This Is What Hyperinflationary Collapse Looks Like

Coming to a country near you … soon … very soon.

This Is What Hyperinflationary Collapse Looks Like:

There was some good news for citizens of Venezuela yesterday, when the government – having mostly given up on trying to provide its citizens’ with even the most basic food needs – announced it has opened its border with Colombia for the second time this month to allow people to buy food and medicine unavailable at home in their country’s collapsing economy. Colombia’s government said 44,000 people crossed on Saturday to buy food, medicine and cleaning products and said it expected that number to almost double on Sunday.

Bus terminals were packed and hotels filled to capacity in the border town of San Antonio, with many traveling hundreds of miles to shop.

The result of the scramble to obtain much needed staples is shown in the photos below.

This Is What Hyperinflationary Collapse Looks Like
Venezuelan citizens waiting to cross into Colombia to buy supplies

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More than 100,000 Venezuelans crossed into Colombia over the weekend in
search for food and medicine.

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Venezuelan women buy food staples at a local shop in Cucuta, Colombia

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Tebie Gonzalez holds a wad of Bolivar bills as she exchanges what remains of
her  and her husband’s savings.

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Crowds of people flooded the bridge that links to the Colombian city of Cucuta
to cross the border on foot

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Activists handed out anti-government pamphlets, looking to galvanize the
frustration that has characterized food riots

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The border was heavily packed by Venezuelan troops, the crowds were mostly
orderly amin and atmosphere of tense excitement

According to Reuters, last week, over 35,000 people crossed over for the first time since the governor of Venezuela’s state of Tachira, opened the border.  Socialist President Nicolas Maduro shut the border last year in an effort to crack down on smuggling of subsidised products.

Venezuela’s product shortages have since worsened, creating further incentives to buy goods in Colombia and bring them back. Venezuelans routinely spend hours in lines at home seeking items ranging from corn flour to cancer medication to car parts. Shoppers complain of violence in lines, and looting is on the rise.

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That was the good news. The bad news for ordinary Venezuelans is that unless they can permanently move to Colombia or any other country, their plight is only going to get worse.  The reason is that according to the IMF, Venezuela’s consumer-price inflation is forecast to hit 480% this year and top 1,642% in 2017, according to the International Monetary Fund.  At that point it will proceed into suborbital hyperinflationary territory, hitting 2,880% in 2018 before “plateauing” at 3,500% in 2019.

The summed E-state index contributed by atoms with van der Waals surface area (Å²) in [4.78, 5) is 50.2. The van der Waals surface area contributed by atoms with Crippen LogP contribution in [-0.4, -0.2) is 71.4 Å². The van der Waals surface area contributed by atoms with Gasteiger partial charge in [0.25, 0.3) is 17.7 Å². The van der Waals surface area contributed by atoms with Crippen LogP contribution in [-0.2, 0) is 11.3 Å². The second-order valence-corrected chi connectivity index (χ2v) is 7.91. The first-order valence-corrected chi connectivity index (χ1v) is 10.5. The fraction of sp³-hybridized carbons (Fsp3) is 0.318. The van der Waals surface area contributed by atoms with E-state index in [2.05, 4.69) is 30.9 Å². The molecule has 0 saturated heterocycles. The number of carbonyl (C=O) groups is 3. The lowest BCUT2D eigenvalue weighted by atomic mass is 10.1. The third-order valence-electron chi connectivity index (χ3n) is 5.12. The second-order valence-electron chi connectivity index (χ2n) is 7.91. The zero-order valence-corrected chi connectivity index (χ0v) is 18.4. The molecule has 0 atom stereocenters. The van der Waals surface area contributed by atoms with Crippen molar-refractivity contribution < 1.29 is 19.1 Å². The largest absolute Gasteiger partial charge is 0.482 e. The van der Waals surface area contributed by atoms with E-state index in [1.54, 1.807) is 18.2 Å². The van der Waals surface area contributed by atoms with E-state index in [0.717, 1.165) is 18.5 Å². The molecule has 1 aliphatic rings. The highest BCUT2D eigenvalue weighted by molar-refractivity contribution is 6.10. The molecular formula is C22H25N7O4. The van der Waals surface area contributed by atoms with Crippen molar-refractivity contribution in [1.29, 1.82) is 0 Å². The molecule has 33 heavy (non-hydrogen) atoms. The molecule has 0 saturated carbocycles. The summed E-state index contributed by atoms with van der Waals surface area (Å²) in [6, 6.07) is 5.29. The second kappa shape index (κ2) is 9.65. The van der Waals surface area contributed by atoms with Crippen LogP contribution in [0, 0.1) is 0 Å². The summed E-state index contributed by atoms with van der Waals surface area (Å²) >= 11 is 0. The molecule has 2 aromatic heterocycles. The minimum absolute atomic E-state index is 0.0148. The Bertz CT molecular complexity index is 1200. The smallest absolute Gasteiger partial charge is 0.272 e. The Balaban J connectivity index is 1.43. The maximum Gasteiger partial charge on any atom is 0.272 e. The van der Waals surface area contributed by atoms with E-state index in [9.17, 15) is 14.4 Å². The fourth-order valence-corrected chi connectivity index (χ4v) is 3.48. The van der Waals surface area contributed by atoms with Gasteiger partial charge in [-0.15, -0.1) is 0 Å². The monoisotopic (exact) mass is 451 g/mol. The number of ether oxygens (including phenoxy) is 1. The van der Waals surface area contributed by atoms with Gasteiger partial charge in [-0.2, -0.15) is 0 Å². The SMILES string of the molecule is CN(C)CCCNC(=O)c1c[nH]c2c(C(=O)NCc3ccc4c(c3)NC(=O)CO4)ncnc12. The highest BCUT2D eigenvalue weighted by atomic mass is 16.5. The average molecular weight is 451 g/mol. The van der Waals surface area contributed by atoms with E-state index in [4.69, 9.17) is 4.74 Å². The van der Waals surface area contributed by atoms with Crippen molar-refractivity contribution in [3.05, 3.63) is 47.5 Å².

While it has been speculated that the insolvent nation will soon have to ask the IMF for a bailout, Venezuela, whose government severed ties with the IMF nearly a decade ago under its former socialist autocratic leader, Hugo Chávez,  hasn’t tried to restore relations with the world’s emergency lender.  Cited by the WSJ,  IMF spokesman Gerry Rice said that “there has been no change in Venezuela’s relationship with the fund. The Venezuelan authorities have not contacted us.”

China, seeking to take advantage of poor political relations that many African and Latin American nations have with the U.S. and Western-based institutions like the IMF, has been giving Venezuela and other commodity exporters cheap loans to help tide them through the commodity slump. Last year, the country supposedly secured $10 billion in cheap credit to help keep it afloat. The problem is that that loan was pledged by oil at much higher prices, which means that now Venezuela has to pump overtime just to meet its obligations to Beijing, as we explained previously.

While those loans may keep the state budget limping along, including massive costly subsidy programs, and strengthen political ties to Beijing, they don’t require the deep policy overhauls many economists say are vital to repairing the broken economy.

Meanwhile, Venezuela’s problem is simple: a lack of credible currency as the value of the Bolivar has imploded as a result of the policies of Maduro, leading to a collapse in the economy.

“A lack of hard currency has led to scarcity of intermediate goods and to widespread shortages of essential goods—including food—exacting a tragic toll.” –IMF Western Hemisphere chief, Alejandro Werner, “Latin America and the Caribbean in 2016: Adjusting to a Harsher Reality”

The bottom line is that even the IMF appears to have given up: “we have dire forecasts…predicated on very limited information that we have.” Gian Maria Milesi-Ferretti, Deputy Director, Research Department, IMF, at the October 2015 World Economic Outlook press conference.

So for those who are curious what modern-day, runaway hyperinflation looks like, here is the IMF’s forecast of Venezuela’s inflation over the next three years. We can’t help but chuckle that even in this dire case the IMF chooses to put a positive spin on events, and predicts that instead of exponential inflationary growth, somehow the country’s CPI will “taper” by 2019. Good luck.

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